Bill would allow for arming school volunteers
Posted January 31, 2013
Updated February 1, 2013
Raleigh, N.C. — Certain teachers and other volunteers could be designated as "school safety marshals" and be allowed to carry firearms in emergency situations under a bill filed by Sen. Stan Bingham, R-Davidson.
Bingham said that he had met with sheriffs to talk about how school safety could be increased in the wake of the Newtown, Conn., school shooting.
There have been suggestions that any teacher with a concealed handgun permit be allowed to carry it onto educational property.
But Bingham said that concealed carry permit holders have only a few hours of training and are not necessarily required to practice with their weapons as a law enforcement officials are.
"That's not near enough training," he said.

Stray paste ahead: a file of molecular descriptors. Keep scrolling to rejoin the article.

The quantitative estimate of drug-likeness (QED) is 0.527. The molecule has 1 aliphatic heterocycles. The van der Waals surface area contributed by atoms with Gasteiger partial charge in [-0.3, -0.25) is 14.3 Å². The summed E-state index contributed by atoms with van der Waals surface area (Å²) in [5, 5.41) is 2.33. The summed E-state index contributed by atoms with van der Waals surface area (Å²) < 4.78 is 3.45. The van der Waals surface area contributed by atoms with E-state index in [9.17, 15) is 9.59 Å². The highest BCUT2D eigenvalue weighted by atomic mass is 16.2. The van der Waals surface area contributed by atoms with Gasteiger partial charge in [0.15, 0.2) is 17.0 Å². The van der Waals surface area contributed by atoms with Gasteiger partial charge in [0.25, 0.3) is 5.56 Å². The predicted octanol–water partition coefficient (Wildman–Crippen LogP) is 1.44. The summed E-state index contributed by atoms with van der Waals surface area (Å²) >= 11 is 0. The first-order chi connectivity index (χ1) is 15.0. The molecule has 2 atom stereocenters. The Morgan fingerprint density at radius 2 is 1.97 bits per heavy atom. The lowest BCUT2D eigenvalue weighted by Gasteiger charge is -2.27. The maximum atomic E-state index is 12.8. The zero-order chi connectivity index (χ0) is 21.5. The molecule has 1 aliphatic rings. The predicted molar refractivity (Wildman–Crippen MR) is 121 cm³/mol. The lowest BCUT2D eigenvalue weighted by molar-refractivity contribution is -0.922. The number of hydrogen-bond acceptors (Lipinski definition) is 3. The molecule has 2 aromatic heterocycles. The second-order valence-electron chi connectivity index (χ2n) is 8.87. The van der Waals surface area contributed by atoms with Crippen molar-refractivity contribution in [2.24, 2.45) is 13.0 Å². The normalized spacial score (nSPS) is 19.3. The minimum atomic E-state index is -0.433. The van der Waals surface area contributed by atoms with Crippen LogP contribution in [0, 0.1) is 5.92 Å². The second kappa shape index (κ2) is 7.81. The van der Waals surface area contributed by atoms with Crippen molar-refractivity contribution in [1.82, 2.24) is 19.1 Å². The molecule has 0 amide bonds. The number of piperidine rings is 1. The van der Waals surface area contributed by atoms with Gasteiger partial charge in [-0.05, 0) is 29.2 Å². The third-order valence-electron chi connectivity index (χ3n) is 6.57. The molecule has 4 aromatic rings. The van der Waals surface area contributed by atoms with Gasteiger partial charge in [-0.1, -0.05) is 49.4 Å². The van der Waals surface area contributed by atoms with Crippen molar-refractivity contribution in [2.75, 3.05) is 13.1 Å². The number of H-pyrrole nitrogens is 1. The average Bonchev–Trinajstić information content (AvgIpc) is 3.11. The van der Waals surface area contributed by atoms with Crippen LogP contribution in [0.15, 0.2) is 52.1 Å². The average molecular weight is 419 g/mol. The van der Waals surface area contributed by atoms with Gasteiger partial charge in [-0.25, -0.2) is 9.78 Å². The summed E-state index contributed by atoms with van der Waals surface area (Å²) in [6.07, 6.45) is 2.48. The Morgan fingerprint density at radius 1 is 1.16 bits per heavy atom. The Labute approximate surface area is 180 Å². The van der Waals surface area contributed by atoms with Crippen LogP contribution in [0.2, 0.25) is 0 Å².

Rather, Senate Bill 27 would call for the North Carolina Criminal Justice Education and Training Standards Commission to come up with a training regimen for volunteers.
Bingham said he envisioned teachers who were retired from the military as ideal candidates. He said the bill would also allow for volunteers who live near schools to be trained.
As explained by Bingham, the bill would not call for marshals to be armed full time. Rather, they would respond to a lock-box to retrieve a firearm in case of an intruder. That procedure is not specifically outlined in the bill.
Many school districts in urban areas where there are lots of law enforcement nearby may not feel the need for such volunteers, he said.
"This may help rural districts, where help is more than a few minutes away," he said.